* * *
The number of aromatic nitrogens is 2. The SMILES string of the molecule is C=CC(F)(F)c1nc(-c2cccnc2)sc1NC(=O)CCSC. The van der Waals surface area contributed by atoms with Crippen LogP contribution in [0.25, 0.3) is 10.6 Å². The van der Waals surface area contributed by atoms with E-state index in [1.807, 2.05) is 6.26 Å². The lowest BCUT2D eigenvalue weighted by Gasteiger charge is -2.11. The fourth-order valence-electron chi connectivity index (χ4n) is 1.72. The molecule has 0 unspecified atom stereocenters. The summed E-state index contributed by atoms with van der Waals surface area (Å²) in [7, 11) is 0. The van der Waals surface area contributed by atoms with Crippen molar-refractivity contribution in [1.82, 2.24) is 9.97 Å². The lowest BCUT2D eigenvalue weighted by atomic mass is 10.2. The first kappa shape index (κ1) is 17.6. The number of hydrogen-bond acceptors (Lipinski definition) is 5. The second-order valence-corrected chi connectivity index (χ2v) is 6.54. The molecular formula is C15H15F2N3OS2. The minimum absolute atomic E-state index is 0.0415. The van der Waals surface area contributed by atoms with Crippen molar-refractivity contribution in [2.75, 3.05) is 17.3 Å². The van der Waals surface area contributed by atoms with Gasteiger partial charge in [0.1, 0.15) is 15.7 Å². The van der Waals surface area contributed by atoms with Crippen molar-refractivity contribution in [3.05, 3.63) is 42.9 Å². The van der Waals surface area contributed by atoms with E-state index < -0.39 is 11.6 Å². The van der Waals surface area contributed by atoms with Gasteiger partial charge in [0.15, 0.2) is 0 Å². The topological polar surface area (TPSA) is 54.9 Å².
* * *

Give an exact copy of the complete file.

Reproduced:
The number of aromatic nitrogens is 2. The SMILES string of the molecule is C=CC(F)(F)c1nc(-c2cccnc2)sc1NC(=O)CCSC. The van der Waals surface area contributed by atoms with Crippen LogP contribution in [0.25, 0.3) is 10.6 Å². The van der Waals surface area contributed by atoms with E-state index in [1.807, 2.05) is 6.26 Å². The lowest BCUT2D eigenvalue weighted by Gasteiger charge is -2.11. The fourth-order valence-electron chi connectivity index (χ4n) is 1.72. The molecule has 0 unspecified atom stereocenters. The summed E-state index contributed by atoms with van der Waals surface area (Å²) in [7, 11) is 0. The van der Waals surface area contributed by atoms with Crippen molar-refractivity contribution in [1.82, 2.24) is 9.97 Å². The lowest BCUT2D eigenvalue weighted by atomic mass is 10.2. The first kappa shape index (κ1) is 17.6. The number of hydrogen-bond acceptors (Lipinski definition) is 5. The second-order valence-corrected chi connectivity index (χ2v) is 6.54. The molecular formula is C15H15F2N3OS2. The minimum absolute atomic E-state index is 0.0415. The van der Waals surface area contributed by atoms with Crippen molar-refractivity contribution in [2.75, 3.05) is 17.3 Å². The van der Waals surface area contributed by atoms with Gasteiger partial charge in [0.1, 0.15) is 15.7 Å². The van der Waals surface area contributed by atoms with Crippen molar-refractivity contribution in [3.05, 3.63) is 42.9 Å². The van der Waals surface area contributed by atoms with E-state index < -0.39 is 11.6 Å². The van der Waals surface area contributed by atoms with Gasteiger partial charge in [0.15, 0.2) is 0 Å². The topological polar surface area (TPSA) is 54.9 Å².